My house is close to both Ramallah and the separation wall, and has been there since 1995. It used to take me 10 minutes to get to Jerusalem, now it can take 90 minutes. The wall is almost up and will block us completely, but I can’t leave my home.

In 2000, on the last Friday of Ramadan, [the Israelis] refused to let people go pray, so there was a gunfight [between Palestinians and the Israeli army]. My mother was in the house cleaning when the Israelis shot a bullet that shattered the window, causing a fragment of glass to land in my mother’s eye. We sued the Israeli army, but she lost the case and received no damages. She is now blind in that eye.

I don’t really deal with Israelis, and will keep it that way until a solution is reached. I began attending a social group of both Israelis and Palestinians last year, but I didn’t like the idea and couldn’t continue. I don’t like Israelis, even though I know [there are] so many that don’t hate us. I can deal with them as humans and citizens but I can’t deal with the army. I can’t even bear to see them. When an 18-year-old Israeli soldier shouts at an 80-year-old [Palestinian] woman or hits a 70-year-old [Palestinian] man, it disgusts you. When you see this situation, you hate them; you can’t interact with them.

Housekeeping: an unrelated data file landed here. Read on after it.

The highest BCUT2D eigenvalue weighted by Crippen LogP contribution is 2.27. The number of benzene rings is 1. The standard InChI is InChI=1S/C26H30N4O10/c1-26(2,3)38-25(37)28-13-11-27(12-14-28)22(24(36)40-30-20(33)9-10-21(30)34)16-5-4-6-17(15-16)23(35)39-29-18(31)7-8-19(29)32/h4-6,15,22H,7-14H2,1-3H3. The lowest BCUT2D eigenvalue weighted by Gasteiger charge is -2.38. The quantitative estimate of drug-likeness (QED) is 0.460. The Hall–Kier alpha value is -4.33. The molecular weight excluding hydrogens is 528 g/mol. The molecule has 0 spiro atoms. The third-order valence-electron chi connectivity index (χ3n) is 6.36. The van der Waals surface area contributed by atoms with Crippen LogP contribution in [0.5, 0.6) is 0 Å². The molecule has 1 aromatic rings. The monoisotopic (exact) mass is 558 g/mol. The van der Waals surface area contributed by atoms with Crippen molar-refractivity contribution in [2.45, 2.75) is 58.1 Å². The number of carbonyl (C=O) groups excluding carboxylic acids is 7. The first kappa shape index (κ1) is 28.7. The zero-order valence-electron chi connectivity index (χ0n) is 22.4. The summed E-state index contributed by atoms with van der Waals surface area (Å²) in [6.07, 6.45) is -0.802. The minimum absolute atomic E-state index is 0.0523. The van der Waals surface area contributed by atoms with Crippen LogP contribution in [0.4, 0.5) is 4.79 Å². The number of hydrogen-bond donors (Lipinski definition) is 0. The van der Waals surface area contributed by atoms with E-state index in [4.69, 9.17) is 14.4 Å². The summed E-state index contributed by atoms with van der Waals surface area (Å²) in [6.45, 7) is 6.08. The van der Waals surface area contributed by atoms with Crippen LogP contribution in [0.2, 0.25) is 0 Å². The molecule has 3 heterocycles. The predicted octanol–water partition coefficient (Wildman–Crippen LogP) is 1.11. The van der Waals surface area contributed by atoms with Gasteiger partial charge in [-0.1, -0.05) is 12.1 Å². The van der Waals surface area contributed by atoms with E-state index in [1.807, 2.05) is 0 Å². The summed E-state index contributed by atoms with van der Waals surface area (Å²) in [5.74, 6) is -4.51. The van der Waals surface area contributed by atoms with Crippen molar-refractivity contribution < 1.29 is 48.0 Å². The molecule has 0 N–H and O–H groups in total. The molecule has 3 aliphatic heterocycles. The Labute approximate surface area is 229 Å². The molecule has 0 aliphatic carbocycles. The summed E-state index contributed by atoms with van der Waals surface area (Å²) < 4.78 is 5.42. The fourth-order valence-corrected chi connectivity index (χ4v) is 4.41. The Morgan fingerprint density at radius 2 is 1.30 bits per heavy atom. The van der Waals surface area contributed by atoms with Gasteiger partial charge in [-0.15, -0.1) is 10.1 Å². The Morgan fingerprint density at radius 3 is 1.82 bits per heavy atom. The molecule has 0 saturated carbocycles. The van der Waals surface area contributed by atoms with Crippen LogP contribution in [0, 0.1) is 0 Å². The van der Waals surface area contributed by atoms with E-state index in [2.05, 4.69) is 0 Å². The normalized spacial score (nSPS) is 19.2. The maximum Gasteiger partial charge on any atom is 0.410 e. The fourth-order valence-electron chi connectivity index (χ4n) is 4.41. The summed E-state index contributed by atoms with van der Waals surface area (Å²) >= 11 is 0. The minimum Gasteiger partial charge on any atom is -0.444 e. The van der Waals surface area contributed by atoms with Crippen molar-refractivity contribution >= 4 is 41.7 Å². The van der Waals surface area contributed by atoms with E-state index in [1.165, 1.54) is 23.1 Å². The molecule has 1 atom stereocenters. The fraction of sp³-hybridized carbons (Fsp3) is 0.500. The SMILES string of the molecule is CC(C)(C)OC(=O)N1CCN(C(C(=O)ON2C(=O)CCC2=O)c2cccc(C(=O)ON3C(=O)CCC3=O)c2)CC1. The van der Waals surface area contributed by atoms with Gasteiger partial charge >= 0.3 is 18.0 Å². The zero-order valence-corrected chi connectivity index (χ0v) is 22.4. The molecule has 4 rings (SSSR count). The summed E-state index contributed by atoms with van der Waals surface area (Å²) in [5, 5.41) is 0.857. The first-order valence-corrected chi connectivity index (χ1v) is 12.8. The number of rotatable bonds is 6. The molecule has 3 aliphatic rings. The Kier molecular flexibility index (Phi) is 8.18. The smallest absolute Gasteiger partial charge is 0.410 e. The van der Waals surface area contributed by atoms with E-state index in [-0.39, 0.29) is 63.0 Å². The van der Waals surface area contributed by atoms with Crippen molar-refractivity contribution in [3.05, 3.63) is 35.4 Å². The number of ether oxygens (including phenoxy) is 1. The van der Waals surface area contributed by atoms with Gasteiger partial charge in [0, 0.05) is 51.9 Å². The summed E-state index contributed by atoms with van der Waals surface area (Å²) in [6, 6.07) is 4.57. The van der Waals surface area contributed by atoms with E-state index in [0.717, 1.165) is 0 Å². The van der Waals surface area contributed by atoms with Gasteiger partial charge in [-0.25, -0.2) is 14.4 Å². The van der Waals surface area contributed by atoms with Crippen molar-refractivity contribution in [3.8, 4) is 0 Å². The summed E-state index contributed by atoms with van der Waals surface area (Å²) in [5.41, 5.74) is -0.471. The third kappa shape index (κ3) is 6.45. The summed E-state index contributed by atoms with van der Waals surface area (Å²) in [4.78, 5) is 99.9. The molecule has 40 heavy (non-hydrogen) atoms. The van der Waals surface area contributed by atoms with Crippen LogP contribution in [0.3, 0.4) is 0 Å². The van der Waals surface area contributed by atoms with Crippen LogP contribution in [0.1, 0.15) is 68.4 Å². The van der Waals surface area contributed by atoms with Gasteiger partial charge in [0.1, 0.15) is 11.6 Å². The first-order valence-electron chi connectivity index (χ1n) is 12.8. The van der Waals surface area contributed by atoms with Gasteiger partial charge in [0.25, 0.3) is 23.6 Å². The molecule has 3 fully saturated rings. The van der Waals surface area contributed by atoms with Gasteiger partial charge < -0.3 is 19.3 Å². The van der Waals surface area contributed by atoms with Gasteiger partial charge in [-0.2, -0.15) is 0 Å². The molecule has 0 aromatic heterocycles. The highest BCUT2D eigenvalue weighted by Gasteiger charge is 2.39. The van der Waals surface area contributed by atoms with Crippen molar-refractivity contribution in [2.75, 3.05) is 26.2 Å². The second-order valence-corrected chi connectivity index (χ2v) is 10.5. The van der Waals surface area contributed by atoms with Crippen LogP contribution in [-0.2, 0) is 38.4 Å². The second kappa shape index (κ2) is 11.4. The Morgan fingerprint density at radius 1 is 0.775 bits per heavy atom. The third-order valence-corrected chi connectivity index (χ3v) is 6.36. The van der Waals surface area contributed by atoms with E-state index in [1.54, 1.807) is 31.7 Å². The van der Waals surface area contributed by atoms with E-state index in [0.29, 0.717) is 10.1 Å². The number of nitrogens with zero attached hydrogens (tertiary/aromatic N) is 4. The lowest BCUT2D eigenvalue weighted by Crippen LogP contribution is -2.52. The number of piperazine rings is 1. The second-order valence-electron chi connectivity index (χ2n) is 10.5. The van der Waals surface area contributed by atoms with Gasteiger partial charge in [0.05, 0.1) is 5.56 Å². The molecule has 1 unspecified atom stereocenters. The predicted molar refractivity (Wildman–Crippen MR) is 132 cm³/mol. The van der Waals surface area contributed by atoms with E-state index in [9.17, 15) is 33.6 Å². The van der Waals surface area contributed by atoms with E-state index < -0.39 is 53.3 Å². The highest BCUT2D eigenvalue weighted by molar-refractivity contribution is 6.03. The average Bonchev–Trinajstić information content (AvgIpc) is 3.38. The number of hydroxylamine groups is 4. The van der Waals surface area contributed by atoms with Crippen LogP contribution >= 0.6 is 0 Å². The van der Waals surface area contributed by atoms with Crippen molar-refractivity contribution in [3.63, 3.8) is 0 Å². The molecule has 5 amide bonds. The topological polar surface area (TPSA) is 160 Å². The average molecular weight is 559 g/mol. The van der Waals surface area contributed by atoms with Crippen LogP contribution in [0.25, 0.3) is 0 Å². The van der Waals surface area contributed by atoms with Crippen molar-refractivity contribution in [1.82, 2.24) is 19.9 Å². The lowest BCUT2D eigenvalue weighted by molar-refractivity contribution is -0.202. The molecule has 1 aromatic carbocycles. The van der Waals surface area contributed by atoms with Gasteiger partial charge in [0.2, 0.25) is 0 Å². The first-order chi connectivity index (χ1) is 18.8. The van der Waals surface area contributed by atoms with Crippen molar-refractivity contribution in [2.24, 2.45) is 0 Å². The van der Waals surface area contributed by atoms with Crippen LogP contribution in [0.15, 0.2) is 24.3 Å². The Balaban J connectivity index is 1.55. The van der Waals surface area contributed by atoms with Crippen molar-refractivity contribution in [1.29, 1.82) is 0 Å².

I’m not at all optimistic about the future. I feel things will deteriorate even more. We [Palestinians] can never plan ahead — maybe a curfew will be announced, maybe roadblocks will be put up. Our lives are on hold. We have to live minute by minute.

Amira Gaber

Twenty-one year old Amira Gaber is from Abu Ghosh, a primary Muslim village of 5,500 near Jerusalem. She is one of around 1.5 million “Arabs of Forty-Eight” — or descendants of those who were not expelled with the creation of Israel. Muslim, Christian, Bedouin and Druze they constitute about 20 percent of the Jewish state’s population and hold Israeli passports. Gaber is a second year pharmacy student in the Hebrew University of Jerusalem, and volunteers at the ICCI.

I am a Palestinian, [but] I travel with an Israeli passport. I don’t feel any conflict about using it; it only allows me to move within and outside of the country. I have no loyalty to Israel.